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Md. Asaduzzaman
Apr 04, 2022
In Self Help Forum
Venture capitalists and mobile makers are on an acquisition spree, investing heavily in AI-based voice recognition and text-to-speech technology. With its wide utility in sales, customer service, mobile technology, and strategic planning, companies are eager to jump into this growing field. You don't need a meteorologist to know which way the wind is blowing since we all have smartphones these days. But figuring out the next big thing in search and mobile technology? It's a bit trickier. Let's take a look at some recent high-profile acquisitions in AI and speech recognition, and what they mean for the broader market. Voice recognition and personal assistant technology on the riseEarlier in July, Samsung paid nearly $50 million to acquire Innoetics, a Greek startup specializing in text-to-speech and text-to-speech technology. Their main and much-vaunted innovation is voice recognition software that can “listen” to a speaker and then read back an unrelated piece of text in an identical voice. The Employee Email Database takeover comes as Samsung is rolling out its personal assistant program Bixby, which the company sees as a direct competitor to similar programs like Amazon's Alexa and Apple's Siri. Although Samsung has yet to confirm its post-acquisition plans for Innoetics, an unnamed employee told TechCrunch that its technology is "perfectly suited for consumer services." Days after Samsung's announcement, Israeli startup Gong.io revealed that it had raised $20 million in Series A funding through the strength of its language processing tool, which they say can help to train and improve the productivity of customer service and sales representatives. Powered by machine learning and AI, Gong's software can both "listen" to audio recordings of calls and "read" transcripts of conversations. It then selects relevant keywords and emotional cues from the chat and uses a predictive algorithm to determine the most likely outcome of the conversation. Of course, machine learning programs need something to actually *learn*. So Gong used a truly unconventional training method for his AI that looks like something out of a sci-fi movie - their AI watched episodes of Seinfeld in order to learn how to deal with the intricacies of sarcasm, humor and the awkward human. human interactions. (AI brings new meaning to the phrase “Yada, yada, yada!”)Analysts expect technologies like Gong's to soon become mainstream in sales and customer service, especially in the CRM systems used by those industries. After predicting the outcome of a conversation, the AI ​​under the hood can make suggestions to the sales or customer service representative on how best to continue the chat, or even automatically answer any unanswered questions.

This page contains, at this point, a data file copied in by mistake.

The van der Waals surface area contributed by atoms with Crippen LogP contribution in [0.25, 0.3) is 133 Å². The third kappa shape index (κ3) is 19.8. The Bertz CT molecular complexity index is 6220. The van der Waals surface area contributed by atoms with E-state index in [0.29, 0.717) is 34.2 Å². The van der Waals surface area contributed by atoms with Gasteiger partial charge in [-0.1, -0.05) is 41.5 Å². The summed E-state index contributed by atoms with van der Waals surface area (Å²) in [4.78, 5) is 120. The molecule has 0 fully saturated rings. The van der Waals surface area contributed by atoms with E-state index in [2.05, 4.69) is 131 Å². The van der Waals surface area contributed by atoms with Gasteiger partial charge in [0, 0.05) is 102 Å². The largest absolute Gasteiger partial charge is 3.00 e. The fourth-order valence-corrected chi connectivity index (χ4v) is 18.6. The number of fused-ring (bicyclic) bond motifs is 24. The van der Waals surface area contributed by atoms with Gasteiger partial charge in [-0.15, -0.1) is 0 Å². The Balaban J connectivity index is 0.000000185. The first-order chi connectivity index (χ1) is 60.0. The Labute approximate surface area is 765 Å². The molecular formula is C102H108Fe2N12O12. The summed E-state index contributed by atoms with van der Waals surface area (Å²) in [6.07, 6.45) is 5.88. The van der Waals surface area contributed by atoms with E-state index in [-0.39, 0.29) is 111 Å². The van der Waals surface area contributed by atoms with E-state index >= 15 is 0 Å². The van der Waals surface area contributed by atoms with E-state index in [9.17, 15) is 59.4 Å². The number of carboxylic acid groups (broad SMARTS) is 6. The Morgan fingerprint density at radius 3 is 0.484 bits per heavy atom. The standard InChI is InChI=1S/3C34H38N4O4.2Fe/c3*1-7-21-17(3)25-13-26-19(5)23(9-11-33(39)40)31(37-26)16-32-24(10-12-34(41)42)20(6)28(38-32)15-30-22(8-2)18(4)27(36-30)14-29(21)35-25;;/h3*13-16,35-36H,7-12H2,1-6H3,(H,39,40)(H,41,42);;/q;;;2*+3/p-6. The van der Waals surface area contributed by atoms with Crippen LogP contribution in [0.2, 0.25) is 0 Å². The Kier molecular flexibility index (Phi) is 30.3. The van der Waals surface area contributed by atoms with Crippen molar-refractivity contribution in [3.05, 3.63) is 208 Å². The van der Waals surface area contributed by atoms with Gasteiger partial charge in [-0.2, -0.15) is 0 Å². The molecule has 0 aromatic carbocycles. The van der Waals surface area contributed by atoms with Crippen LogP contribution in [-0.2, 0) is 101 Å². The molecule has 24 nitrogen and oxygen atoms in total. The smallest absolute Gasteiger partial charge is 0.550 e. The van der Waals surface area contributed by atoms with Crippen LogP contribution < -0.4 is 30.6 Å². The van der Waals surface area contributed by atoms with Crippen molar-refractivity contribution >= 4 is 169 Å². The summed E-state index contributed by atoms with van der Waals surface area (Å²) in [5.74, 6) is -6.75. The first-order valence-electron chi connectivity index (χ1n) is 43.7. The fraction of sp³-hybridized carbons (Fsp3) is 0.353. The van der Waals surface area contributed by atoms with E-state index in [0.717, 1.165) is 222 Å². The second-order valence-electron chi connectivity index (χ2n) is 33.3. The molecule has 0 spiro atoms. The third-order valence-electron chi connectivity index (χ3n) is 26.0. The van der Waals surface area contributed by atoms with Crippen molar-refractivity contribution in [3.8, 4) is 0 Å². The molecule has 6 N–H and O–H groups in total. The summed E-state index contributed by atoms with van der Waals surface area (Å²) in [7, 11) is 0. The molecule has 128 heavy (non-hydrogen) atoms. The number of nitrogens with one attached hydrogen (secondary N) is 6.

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Md. Asaduzzaman
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